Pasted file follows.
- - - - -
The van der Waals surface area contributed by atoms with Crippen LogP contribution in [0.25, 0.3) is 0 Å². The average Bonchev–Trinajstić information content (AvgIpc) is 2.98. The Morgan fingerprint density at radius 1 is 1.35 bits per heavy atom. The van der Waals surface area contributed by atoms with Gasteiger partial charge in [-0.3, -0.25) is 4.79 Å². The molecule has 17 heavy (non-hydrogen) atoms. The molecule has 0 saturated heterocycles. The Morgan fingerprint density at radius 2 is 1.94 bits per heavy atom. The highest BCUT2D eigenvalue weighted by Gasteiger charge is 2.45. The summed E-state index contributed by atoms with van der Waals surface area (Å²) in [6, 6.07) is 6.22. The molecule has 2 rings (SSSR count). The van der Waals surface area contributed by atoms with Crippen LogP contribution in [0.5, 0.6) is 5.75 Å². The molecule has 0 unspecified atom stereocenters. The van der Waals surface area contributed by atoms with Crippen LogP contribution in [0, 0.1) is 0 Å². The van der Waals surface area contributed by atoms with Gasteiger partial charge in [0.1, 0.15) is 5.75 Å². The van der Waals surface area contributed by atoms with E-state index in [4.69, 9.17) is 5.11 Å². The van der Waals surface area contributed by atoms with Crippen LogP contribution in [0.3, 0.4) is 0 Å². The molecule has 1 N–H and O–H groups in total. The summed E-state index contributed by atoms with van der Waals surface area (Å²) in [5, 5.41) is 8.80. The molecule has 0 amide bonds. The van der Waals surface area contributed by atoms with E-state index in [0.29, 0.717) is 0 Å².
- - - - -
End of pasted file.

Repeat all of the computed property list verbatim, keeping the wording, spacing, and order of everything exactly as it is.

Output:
The van der Waals surface area contributed by atoms with Crippen LogP contribution in [0.25, 0.3) is 0 Å². The average Bonchev–Trinajstić information content (AvgIpc) is 2.98. The Morgan fingerprint density at radius 1 is 1.35 bits per heavy atom. The van der Waals surface area contributed by atoms with Gasteiger partial charge in [-0.3, -0.25) is 4.79 Å². The molecule has 17 heavy (non-hydrogen) atoms. The molecule has 0 saturated heterocycles. The Morgan fingerprint density at radius 2 is 1.94 bits per heavy atom. The highest BCUT2D eigenvalue weighted by Gasteiger charge is 2.45. The summed E-state index contributed by atoms with van der Waals surface area (Å²) in [6, 6.07) is 6.22. The molecule has 2 rings (SSSR count). The van der Waals surface area contributed by atoms with Crippen LogP contribution in [0.5, 0.6) is 5.75 Å². The molecule has 0 unspecified atom stereocenters. The van der Waals surface area contributed by atoms with Crippen LogP contribution in [0, 0.1) is 0 Å². The van der Waals surface area contributed by atoms with Gasteiger partial charge in [0.1, 0.15) is 5.75 Å². The van der Waals surface area contributed by atoms with E-state index in [4.69, 9.17) is 5.11 Å². The van der Waals surface area contributed by atoms with Crippen LogP contribution in [0.3, 0.4) is 0 Å². The molecule has 1 N–H and O–H groups in total. The summed E-state index contributed by atoms with van der Waals surface area (Å²) in [5, 5.41) is 8.80. The molecule has 0 amide bonds. The van der Waals surface area contributed by atoms with E-state index in [0.29, 0.717) is 0 Å².